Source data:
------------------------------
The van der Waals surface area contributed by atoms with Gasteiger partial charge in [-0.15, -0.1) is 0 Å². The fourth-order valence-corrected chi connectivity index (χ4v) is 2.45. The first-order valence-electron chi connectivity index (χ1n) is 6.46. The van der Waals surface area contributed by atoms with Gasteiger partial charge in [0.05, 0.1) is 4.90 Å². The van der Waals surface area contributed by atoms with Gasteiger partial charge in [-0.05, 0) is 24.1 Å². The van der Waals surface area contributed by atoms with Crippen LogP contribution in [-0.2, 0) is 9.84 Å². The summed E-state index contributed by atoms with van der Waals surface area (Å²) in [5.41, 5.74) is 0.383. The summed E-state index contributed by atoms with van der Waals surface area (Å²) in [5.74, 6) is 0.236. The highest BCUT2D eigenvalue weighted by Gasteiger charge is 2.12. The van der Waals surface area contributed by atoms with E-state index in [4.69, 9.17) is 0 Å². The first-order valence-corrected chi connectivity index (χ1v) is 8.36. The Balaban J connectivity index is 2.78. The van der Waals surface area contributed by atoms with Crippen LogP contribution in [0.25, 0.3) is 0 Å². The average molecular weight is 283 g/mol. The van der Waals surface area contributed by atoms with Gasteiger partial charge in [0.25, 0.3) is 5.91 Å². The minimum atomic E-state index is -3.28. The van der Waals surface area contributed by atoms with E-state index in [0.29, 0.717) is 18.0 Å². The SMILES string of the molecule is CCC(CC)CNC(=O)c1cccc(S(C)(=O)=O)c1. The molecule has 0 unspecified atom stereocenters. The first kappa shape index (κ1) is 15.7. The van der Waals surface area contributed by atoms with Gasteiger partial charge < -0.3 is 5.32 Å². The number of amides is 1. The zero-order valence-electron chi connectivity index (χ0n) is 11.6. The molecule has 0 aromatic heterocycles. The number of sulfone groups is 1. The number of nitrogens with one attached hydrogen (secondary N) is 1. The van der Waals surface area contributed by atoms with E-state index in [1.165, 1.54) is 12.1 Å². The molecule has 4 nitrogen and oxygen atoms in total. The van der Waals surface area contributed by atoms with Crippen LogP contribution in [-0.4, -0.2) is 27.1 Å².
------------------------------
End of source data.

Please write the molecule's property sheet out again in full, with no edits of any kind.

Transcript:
The van der Waals surface area contributed by atoms with Gasteiger partial charge in [-0.15, -0.1) is 0 Å². The fourth-order valence-corrected chi connectivity index (χ4v) is 2.45. The first-order valence-electron chi connectivity index (χ1n) is 6.46. The van der Waals surface area contributed by atoms with Gasteiger partial charge in [0.05, 0.1) is 4.90 Å². The van der Waals surface area contributed by atoms with Gasteiger partial charge in [-0.05, 0) is 24.1 Å². The van der Waals surface area contributed by atoms with Crippen LogP contribution in [-0.2, 0) is 9.84 Å². The summed E-state index contributed by atoms with van der Waals surface area (Å²) in [5.41, 5.74) is 0.383. The summed E-state index contributed by atoms with van der Waals surface area (Å²) in [5.74, 6) is 0.236. The highest BCUT2D eigenvalue weighted by Gasteiger charge is 2.12. The van der Waals surface area contributed by atoms with E-state index in [4.69, 9.17) is 0 Å². The first-order valence-corrected chi connectivity index (χ1v) is 8.36. The Balaban J connectivity index is 2.78. The van der Waals surface area contributed by atoms with Crippen LogP contribution in [0.25, 0.3) is 0 Å². The average molecular weight is 283 g/mol. The van der Waals surface area contributed by atoms with Gasteiger partial charge in [0.25, 0.3) is 5.91 Å². The minimum atomic E-state index is -3.28. The van der Waals surface area contributed by atoms with E-state index in [0.29, 0.717) is 18.0 Å². The SMILES string of the molecule is CCC(CC)CNC(=O)c1cccc(S(C)(=O)=O)c1. The molecule has 0 unspecified atom stereocenters. The first kappa shape index (κ1) is 15.7. The van der Waals surface area contributed by atoms with Gasteiger partial charge < -0.3 is 5.32 Å². The number of amides is 1. The zero-order valence-electron chi connectivity index (χ0n) is 11.6. The molecule has 0 aromatic heterocycles. The number of sulfone groups is 1. The number of nitrogens with one attached hydrogen (secondary N) is 1. The van der Waals surface area contributed by atoms with E-state index in [1.165, 1.54) is 12.1 Å². The molecule has 4 nitrogen and oxygen atoms in total. The van der Waals surface area contributed by atoms with Crippen LogP contribution in [-0.4, -0.2) is 27.1 Å².